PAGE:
Today's News

  • Romney barrels out of first debate on offense

    DENVER (AP) — Little more than a month from Election Day, Republican Mitt Romney is barreling out of the first presidential debate energized by a solid performance that telegraphed his determination to take it to President Barack Obama with gusto. The president, intent on keeping his momentum from stalling, is warning Americans that his GOP rival's policy prescriptions for a fragile economy are more fantasy than reality.

    Standing toe-to-toe with the president for the first time in the campaign, Romney held his own and more at a time when there already were signs that the race is tightening in some of the battleground states where Obama has enjoyed an advantage. Obama kept his cool and signaled that he won't let up on his message that Romney's plans on taxes, health care, the deficit and more just don't add up.

    "It's fun," Romney declared well into Wednesday night's 90-minute faceoff, clearly relishing the back-and-forth.

  • 10 things to know for Thursday

    Your daily look at late-breaking news, upcoming events and the stories that will be talked about Thursday:


    The candidates spar aggressively in their first debate over taxes, deficits and the best way to create jobs.


    AP's fact-checking Calvin Woodward says both candidates leave out inconvenient facts.


    Shelling from Syria strikes a village in Turkey, killing five civilians. Turkey fires back with artillery and NATO condemns the Syrian attack.


    Clinton pledges a full inquiry into whether security was adequate at the U.S. consulate where ambassador was killed.

  • Police catch suspected juvenile arsonists in Graduation Canyon

    Emergency services received a call there was a fire in Pine Canyon around 5 p.m. Wednesday.

    When firefighters from the Los Alamos Fire Department arrived, they saw a rapidly spreading 30-by-30 foot fire and quickly put it out.

    “We had it under control in about 10 minutes,” Deputy Chief Justin Grider said.

    During the course of the investigation, the Los Alamos Police Department also arrived on the scene and tracked down two 12-year-old boys, headed west on Pine Street. They allegedly confessed to the crime, and were detained and arrested.

    According to Grider, the juveniles used piles of pine cones and lighters to set the blaze, which was located in Graduation Canyon between Pine Street and Manhattan Loop.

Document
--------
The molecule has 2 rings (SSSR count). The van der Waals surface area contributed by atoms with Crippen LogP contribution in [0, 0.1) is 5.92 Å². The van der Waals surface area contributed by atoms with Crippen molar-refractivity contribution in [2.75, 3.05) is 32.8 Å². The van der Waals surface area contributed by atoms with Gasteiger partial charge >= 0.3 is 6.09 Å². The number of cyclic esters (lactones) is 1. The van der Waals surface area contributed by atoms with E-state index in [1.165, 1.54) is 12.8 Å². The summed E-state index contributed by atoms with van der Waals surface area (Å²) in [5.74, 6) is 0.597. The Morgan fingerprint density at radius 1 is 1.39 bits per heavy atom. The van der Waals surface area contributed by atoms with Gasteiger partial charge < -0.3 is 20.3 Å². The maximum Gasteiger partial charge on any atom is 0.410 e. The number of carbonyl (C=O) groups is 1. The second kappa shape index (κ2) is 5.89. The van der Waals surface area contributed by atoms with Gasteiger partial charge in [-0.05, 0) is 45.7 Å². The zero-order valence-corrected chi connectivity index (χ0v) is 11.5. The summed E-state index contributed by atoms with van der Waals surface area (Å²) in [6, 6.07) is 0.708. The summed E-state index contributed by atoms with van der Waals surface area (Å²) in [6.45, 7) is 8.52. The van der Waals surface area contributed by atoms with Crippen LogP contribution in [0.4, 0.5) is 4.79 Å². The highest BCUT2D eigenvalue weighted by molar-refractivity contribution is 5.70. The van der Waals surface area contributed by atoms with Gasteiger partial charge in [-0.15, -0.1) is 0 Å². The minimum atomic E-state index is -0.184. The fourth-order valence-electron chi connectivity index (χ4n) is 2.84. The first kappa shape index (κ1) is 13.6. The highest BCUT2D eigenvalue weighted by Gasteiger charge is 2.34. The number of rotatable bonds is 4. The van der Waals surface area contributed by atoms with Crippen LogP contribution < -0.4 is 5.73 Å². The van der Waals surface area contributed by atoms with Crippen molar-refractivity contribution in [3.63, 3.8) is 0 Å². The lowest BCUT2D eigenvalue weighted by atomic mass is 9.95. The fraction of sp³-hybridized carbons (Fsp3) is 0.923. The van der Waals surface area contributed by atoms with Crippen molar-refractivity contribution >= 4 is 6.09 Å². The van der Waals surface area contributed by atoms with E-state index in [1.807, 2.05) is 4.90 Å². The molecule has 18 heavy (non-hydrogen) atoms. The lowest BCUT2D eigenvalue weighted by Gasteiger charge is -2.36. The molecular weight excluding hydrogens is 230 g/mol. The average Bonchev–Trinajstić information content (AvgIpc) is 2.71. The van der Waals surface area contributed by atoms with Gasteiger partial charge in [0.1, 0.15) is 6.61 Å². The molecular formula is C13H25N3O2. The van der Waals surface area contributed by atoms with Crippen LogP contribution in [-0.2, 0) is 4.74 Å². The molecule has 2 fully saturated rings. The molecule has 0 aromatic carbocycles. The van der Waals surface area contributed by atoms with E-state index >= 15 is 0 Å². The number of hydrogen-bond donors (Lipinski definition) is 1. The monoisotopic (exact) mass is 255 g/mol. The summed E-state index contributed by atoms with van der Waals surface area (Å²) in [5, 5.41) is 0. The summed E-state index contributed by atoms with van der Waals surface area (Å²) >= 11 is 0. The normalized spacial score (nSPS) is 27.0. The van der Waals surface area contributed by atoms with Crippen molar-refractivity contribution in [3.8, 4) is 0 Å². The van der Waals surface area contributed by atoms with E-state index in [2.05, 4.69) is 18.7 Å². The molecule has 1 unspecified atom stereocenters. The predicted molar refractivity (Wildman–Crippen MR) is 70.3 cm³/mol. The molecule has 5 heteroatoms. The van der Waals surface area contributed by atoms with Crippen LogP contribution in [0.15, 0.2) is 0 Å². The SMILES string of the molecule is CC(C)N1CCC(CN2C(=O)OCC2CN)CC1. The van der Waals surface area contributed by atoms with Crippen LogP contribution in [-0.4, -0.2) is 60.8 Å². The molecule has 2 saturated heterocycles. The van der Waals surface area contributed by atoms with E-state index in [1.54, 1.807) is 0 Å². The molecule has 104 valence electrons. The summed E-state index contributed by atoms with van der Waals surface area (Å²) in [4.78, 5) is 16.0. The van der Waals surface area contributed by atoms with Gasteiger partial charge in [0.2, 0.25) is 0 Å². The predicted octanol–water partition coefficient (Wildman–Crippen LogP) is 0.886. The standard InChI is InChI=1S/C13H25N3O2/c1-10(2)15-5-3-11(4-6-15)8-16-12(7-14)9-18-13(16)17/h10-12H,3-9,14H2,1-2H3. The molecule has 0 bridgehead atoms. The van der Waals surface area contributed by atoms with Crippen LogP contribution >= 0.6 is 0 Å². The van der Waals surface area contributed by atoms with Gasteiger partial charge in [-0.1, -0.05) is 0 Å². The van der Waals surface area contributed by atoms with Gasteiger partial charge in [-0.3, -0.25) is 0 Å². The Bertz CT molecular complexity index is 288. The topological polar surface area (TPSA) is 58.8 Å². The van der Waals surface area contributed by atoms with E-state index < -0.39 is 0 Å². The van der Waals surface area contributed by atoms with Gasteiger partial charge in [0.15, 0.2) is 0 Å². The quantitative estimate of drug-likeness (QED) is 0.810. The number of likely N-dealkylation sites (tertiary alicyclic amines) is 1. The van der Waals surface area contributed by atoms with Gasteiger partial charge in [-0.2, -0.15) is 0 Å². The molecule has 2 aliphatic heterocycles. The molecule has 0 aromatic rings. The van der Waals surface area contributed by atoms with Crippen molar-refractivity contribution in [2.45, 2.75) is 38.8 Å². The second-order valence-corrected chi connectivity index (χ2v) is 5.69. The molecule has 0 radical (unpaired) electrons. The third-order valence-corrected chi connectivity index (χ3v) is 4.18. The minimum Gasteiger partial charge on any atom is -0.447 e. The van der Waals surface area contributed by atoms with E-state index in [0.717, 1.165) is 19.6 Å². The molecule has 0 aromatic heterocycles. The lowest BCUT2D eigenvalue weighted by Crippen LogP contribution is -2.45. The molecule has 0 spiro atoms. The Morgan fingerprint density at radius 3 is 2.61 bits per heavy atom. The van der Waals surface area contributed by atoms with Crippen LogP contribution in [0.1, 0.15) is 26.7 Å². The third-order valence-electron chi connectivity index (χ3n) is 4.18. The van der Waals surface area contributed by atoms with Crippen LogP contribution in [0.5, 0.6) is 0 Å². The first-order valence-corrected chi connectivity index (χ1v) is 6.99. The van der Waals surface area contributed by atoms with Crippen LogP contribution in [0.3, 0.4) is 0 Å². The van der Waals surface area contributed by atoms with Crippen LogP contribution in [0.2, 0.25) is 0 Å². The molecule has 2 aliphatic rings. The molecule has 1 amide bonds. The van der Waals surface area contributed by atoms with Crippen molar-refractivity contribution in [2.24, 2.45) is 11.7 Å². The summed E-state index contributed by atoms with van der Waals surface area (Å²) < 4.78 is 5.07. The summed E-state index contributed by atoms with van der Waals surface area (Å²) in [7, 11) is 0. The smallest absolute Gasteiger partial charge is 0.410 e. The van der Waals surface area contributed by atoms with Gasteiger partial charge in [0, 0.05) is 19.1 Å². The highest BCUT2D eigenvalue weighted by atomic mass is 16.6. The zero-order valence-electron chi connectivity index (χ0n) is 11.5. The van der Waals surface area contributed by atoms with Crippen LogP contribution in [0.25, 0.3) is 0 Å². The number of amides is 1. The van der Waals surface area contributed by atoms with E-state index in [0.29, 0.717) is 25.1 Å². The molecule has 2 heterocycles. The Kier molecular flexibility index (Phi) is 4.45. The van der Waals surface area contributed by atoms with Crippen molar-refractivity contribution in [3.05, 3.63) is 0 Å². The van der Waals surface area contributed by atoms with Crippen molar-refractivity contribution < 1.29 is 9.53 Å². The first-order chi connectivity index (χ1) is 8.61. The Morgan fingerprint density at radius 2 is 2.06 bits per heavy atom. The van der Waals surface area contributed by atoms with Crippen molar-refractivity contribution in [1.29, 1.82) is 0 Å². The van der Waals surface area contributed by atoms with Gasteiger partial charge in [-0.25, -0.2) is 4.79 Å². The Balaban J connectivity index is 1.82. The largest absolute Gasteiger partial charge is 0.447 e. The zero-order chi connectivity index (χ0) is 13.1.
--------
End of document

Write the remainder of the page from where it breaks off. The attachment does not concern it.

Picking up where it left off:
• SF man claims $1M Powerball prize

    ALBUQUERQUE, N.M. (AP) — A Santa Fe man has come forward to claim a $1 million prize in the multi-state Powerball game.

    New Mexico Lottery officials say Michael Vigil was one winning number away from taking the $40 million jackpot in last Saturday's drawing.

    Still, he's the state lottery's seventh millionaire so far this year.

    Vigil told lottery officials in Albuquerque that he plans to use his prize to pay bills, visit family out of state and travel abroad.

  • Benfit for LAAC Sunday

    Franz Schubert, according to Biography.com, only had one public concert in his life. But thanks to Juanita Madland, Claudia Hilko, Susan Mendel and Alicia Solomon, he will be given a second.
    The group of musicians will host a benefit concert to the Los Alamos Arts Council at 4 p.m. Sunday at Fuller Lodge. The concert is a tribute to the composer and is titled, “Schubertiad.”
    Despite the fact that Schubert died in 1828, his music and the era he lived in will come to life during the concert. To accomplish this, the performers will wear period dresses to portray an actual Schubert Party, will perform as though Schubert was present and will transport the audience back in time to 1797-1828.
    Schubert’s life was short, but he wrote 1,200 pieces in his life of 31 years. Weekly, his friends gathered with him to play the music he wrote during that week. Schubert hardly ever performed as he was so busy churning out music.
    He said, “I wake up, I work on a composition until I am through with it, then I start another. That is what I do all day.”
    “His ‘spirit’ will be with us as we converse with him about his singing Lieder and piano compositions,” Madland said. This is the first of three Schubertiads. The audience is invited to talk with the performers over refreshments.

  • NJROTC Unarmed Drill takes third place

    The Los Alamos High School NJROTC Unarmed Drill team opened up the season this year by taking third place at the Early Bird Invitational last week at Valley High School in Albuquerque. Eighteen schools competed at this event from across the state and included JROTC units from every military branch.
    The Los Alamos High School team consisted of nine girls including cadets: Rachel Barthell, Kayla Benson, Karina Bequet-Stidham, Casandra Brewer-Houlton, Tristan Graham, Victoria Hypes, Gianna Maggiore, Mikyla Smith and Jodi Thomas. Analicia Ronquillo, whose command voice earned the title “Best Unarmed Commander” in the Commanders Cup division, commanded the nine girls. The armed team and three color guards finished with an average of fourth place, with the unit as whole finishing third. The next test for all of the teams takes place  Oct. 26 and 27, when they travel to the New Mexico Military Institute in Roswell.